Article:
I figure if I can give my characters a taste of that kind of romance and a love that turns into a bone deep commitment, that means your characters are going to stick together whatever life hurls at them, then I’ve done my job.

Trish Morey6. Sex in Romance writing today ranges from ‘I can’t believe they’re allowed to publish this stuff’ explicit to ‘turn the light back on I can’t see a thing’ mild. How important do you think sex is in a Romance novel?

Sex is one part, and often a very important part, of any romantic relationship. But in romance, it’s not about the sex per se – it’s about the emotion, for without that, the sex is nothing more than a physical act that comes as no surprise to anyone.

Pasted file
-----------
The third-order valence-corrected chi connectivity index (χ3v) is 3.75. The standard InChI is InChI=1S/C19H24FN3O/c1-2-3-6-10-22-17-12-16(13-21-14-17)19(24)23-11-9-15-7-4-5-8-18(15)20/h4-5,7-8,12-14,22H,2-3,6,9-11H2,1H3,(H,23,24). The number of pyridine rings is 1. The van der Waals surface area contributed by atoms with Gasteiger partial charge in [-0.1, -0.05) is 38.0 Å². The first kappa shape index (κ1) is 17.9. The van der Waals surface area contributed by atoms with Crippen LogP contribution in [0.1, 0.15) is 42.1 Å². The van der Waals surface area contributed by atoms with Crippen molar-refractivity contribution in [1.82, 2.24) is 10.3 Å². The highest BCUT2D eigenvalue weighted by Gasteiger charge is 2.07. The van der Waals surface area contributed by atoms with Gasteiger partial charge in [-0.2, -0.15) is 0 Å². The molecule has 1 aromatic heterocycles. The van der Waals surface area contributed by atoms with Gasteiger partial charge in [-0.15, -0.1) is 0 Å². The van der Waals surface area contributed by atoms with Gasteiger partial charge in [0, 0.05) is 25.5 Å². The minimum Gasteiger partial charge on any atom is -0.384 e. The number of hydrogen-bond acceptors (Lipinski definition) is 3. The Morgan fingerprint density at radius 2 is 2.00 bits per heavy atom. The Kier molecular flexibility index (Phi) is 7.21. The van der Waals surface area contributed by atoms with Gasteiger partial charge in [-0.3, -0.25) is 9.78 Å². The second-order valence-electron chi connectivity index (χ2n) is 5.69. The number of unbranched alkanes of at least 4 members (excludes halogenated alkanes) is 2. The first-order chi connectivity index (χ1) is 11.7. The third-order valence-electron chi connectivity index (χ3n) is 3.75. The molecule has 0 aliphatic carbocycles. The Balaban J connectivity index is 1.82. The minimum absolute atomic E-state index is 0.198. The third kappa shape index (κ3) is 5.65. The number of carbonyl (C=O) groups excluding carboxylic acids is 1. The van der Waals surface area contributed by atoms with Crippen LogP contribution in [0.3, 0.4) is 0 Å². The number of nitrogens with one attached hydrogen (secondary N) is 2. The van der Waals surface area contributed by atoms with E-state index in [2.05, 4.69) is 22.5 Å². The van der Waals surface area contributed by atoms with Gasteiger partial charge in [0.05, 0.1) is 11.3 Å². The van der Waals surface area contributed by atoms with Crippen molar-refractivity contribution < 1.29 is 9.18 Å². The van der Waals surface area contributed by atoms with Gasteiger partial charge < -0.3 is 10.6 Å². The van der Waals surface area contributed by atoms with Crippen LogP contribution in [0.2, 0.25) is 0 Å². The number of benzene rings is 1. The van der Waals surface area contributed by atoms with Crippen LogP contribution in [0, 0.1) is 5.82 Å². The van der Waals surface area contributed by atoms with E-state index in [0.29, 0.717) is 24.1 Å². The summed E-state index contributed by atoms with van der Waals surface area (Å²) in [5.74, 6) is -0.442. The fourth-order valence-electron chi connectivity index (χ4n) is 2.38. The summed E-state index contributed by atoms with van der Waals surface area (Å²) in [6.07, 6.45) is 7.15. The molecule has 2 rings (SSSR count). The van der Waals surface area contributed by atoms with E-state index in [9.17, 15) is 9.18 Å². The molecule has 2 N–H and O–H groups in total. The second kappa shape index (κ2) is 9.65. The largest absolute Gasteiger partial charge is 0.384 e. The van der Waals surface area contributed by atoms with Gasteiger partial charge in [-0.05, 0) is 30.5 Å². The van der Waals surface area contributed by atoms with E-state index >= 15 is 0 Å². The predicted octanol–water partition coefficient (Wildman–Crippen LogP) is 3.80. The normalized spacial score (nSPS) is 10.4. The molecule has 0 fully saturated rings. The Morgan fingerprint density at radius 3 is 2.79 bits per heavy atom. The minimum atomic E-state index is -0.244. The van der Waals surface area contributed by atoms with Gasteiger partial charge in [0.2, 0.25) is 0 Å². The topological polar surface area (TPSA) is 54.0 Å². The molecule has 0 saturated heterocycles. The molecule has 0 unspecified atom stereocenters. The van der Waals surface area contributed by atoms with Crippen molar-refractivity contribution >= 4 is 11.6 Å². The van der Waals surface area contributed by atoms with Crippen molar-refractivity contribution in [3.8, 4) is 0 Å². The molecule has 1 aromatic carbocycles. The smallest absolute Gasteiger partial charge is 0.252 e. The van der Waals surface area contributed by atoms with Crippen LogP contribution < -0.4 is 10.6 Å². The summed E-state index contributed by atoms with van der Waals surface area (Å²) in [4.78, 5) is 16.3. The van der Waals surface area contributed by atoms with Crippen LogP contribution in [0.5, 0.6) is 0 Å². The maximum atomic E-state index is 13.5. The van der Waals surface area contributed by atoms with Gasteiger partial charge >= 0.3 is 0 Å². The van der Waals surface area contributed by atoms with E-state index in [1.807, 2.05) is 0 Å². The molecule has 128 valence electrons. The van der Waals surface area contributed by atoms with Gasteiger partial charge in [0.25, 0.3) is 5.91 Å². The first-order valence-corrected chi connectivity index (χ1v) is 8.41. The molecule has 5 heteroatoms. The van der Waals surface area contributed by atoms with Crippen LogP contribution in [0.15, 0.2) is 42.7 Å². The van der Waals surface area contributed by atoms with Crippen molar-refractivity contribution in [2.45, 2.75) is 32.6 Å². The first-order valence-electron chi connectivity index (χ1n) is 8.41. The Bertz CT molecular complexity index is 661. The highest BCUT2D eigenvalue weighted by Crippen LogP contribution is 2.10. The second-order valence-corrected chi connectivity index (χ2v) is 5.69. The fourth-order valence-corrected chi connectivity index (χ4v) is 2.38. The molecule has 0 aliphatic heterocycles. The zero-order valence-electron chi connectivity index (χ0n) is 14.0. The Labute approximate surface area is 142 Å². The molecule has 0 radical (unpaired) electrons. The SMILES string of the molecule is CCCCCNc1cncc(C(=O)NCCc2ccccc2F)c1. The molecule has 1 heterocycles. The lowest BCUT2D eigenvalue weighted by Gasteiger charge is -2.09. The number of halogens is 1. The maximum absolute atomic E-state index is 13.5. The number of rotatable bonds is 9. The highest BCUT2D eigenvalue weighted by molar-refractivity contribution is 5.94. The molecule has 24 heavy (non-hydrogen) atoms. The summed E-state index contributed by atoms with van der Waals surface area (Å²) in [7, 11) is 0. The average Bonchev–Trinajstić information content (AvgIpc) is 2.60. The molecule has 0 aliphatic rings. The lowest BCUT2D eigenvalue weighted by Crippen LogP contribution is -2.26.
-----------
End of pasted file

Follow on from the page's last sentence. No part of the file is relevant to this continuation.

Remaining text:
Intimacy is a huge, risky step and takes courage and trust, because when our characters take off their clothes, they’re not only baring their bodies, they’re often baring their souls. Now they’ve got nothing to hide behind, and all sorts of secrets and fears and hang ups can be exposed, exposing the characters to all kinds of grief in the process.

I like to put my characters through the wringer in all kinds of ways. Sex is just one way.

7. Romance writers are often Romance readers – please tell us your five favourite (read and re-read) Romance Novels or five novels that influenced your work most?

It was a box of Mills & Boons from my Granny’s nursing home that I devoured when I was fifteen that made me want to be and believe I could be a writer – I so wish I’d taken note of the author names (back then I do believe I was much more interested in some much needed sex ed:-))